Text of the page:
After a report by Reveal suggested that Tesla was underreporting workplace injuries at its Fremont plant, Tesla responded with a blog post calling the report “completely false” and pinning it all up as a “calculated disinformation campaign.”
Now California’s Division of Occupational Safety and Health (otherwise known as Cal/OSHA) is looking into things at the factory.
As first noted by Bloomberg, the agency won’t give specifics on why it’s looking into Tesla — but in a comment sent our way, they start off by mentioning the aforementioned report.
Here’s the statement sent to us by Cal/OSHA spokesperson Erika Monterroza:
Cal/OSHA takes seriously reports of workplace hazards and allegations of employers’ underreporting recordable work-related injuries and illnesses on the Log 300. Cal/OSHA currently has an open inspection at Tesla. While we do not disclose details of open inspections, Cal/OSHA’s inspections typically include a review of the employer’s Log 300, as well as a review to ensure that serious injuries are reported directly to Cal/OSHA within eight hours as required by law. Cal/OSHA’s regulations define a serious injury or illness as one that requires employee hospitalization for more than 24 hours for other than medical observation, or in which a part of the body is lost or permanent disfigurement occurs.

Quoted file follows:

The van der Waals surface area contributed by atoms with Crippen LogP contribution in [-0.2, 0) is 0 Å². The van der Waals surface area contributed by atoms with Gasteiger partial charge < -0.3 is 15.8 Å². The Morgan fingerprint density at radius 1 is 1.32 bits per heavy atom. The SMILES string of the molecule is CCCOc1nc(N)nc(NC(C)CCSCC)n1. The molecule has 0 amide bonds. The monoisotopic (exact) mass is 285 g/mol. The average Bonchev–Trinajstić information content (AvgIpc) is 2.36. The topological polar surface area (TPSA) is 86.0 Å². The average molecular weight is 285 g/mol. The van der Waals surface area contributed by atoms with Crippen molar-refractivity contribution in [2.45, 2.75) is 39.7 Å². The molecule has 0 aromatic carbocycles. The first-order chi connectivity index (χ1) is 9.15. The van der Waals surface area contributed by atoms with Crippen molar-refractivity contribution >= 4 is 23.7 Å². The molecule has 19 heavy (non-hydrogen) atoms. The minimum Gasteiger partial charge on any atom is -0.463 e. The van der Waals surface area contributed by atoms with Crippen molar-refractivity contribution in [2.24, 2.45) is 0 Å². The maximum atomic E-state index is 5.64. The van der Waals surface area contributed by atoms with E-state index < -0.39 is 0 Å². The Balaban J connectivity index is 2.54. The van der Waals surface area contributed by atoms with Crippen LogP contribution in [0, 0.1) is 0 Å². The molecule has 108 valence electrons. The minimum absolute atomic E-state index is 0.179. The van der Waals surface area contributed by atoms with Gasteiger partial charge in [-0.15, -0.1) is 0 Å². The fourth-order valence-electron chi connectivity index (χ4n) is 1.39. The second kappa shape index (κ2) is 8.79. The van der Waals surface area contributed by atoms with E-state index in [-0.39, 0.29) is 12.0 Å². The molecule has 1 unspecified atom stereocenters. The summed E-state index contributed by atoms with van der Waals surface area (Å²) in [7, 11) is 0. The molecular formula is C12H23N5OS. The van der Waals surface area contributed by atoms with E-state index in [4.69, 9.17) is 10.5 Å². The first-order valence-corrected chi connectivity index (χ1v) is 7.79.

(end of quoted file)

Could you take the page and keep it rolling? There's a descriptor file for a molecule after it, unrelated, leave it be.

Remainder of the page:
The “Log 300” mentioned here is part of the Occupational Safety and Health Act, which requires employers with ten or more full time employees to report any serious workplace-related injury or illness, keeping said records for five years.
In a statement to Jalopnik regarding the investigation, Tesla notes that “Cal-OSHA is required to investigate any claims that are made, regardless of whether they have merit or are baseless (as we believe these are),” but that they’d be providing their “full cooperation”
We’ve reached out to Tesla for additional comment, but the company had not responded at the time of publishing. We’ll update this post if we hear back.